2. Give kids a chance to try everything that you eat.
Don’t make specialized food for them or cater to each wail and whine, as doing this may lead them to grow to expect this consistently. They’re small humans, and they may like the same things adults do if given the opportunity—it just takes testing their tastebuds. Branch out and try food of varied ethnicities. Even if you think they won’t like it or haven’t liked it before, it doesn’t mean they never will.
I know, I know, they need to eat, so at times, it seems anything will do if it gets them some calories. But make an effort to offer them nutrient-rich whole foods, like fruit or veggies, which have proteins and minerals that their growing bodies need, even if it’s not a full meal. There is no need to be making three separate dishes each meal for different family members. As buyer and chef, you set the standards, not them.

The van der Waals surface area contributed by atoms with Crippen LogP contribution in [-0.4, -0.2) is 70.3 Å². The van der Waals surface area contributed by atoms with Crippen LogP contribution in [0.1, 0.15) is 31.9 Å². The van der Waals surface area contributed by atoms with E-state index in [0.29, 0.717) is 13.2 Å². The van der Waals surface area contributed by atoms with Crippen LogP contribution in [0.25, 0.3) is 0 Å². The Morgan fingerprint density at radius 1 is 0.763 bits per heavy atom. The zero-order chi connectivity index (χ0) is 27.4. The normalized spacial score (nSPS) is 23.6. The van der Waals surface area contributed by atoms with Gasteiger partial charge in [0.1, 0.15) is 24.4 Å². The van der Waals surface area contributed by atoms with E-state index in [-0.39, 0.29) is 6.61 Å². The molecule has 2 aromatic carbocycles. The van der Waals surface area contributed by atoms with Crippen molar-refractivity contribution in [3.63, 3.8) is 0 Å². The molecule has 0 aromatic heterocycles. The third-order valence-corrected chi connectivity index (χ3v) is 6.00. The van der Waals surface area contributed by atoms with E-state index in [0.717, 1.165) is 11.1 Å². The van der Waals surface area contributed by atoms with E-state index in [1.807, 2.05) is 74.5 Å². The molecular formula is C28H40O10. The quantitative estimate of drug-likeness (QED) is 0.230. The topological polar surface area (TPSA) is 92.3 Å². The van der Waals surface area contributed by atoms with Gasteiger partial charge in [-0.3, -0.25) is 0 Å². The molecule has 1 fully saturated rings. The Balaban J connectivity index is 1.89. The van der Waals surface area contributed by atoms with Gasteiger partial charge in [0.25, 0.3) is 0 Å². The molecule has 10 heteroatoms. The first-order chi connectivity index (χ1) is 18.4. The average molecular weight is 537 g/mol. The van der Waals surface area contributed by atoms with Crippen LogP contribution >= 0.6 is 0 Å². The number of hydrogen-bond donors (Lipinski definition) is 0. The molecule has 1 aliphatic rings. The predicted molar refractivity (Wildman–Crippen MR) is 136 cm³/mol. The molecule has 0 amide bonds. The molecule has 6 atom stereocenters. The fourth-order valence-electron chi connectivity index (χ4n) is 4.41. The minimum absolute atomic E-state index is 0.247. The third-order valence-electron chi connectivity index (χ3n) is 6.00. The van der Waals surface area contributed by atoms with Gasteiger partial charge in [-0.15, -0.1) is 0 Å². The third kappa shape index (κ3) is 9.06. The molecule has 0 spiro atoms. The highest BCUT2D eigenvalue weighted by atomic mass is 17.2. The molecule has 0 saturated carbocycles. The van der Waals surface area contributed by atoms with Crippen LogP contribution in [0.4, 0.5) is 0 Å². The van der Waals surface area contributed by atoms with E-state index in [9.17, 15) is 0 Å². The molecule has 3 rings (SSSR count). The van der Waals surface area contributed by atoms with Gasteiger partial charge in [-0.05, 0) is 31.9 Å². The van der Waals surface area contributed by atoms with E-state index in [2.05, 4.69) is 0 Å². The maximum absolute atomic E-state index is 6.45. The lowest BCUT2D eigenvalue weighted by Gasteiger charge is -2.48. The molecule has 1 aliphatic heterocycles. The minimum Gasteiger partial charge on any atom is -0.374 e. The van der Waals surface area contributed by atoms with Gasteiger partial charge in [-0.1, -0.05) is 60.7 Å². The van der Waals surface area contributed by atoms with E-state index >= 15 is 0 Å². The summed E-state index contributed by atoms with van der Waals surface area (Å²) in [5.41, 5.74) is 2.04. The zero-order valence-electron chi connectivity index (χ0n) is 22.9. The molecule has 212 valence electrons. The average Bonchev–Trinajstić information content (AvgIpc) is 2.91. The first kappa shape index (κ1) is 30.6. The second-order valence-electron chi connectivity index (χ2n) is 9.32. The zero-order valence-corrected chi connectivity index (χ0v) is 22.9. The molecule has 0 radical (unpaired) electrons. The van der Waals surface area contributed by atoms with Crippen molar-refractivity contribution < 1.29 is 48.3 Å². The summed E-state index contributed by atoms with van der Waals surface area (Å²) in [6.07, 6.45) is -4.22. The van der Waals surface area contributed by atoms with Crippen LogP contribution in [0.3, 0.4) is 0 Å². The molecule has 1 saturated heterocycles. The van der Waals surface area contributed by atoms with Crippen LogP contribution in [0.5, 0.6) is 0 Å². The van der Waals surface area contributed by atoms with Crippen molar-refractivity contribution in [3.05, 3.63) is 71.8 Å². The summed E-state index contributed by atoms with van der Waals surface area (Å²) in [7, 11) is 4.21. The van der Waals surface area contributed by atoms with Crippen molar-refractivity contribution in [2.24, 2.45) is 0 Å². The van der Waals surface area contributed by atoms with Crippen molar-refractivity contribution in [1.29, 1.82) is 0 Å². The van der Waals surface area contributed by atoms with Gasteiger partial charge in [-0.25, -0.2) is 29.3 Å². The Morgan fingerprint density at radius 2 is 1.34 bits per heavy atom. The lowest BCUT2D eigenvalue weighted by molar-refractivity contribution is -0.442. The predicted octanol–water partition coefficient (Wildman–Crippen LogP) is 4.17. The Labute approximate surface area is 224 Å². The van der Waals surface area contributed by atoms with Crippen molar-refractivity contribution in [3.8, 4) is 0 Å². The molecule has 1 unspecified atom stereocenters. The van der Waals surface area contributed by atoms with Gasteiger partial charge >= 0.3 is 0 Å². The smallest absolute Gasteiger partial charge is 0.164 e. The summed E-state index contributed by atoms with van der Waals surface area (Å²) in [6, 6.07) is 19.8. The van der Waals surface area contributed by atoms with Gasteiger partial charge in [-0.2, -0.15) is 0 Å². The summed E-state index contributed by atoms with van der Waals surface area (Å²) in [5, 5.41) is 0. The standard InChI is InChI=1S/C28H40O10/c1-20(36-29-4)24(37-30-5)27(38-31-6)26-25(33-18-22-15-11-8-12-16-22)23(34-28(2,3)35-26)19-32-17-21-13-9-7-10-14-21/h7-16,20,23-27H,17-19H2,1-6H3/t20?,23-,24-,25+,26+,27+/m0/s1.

3. Try again.
If they didn’t like it once, twice, or even three times, remember that there are myriad ways to prepare and cook a single ingredient. Be creative, try some variety, combining something they don’t like with something they love, or using different spices or textures and perhaps they’ll see that it can be good in a different recipe—or put it in a smoothie and tell them later, so they’ll see that it’s not so bad! A couple leaves of spinach go unnoticed in a sweet berry smoothie. Canned pumpkin can easily be added to mac n’ cheese.
4. Don’t engage in negative reinforcement.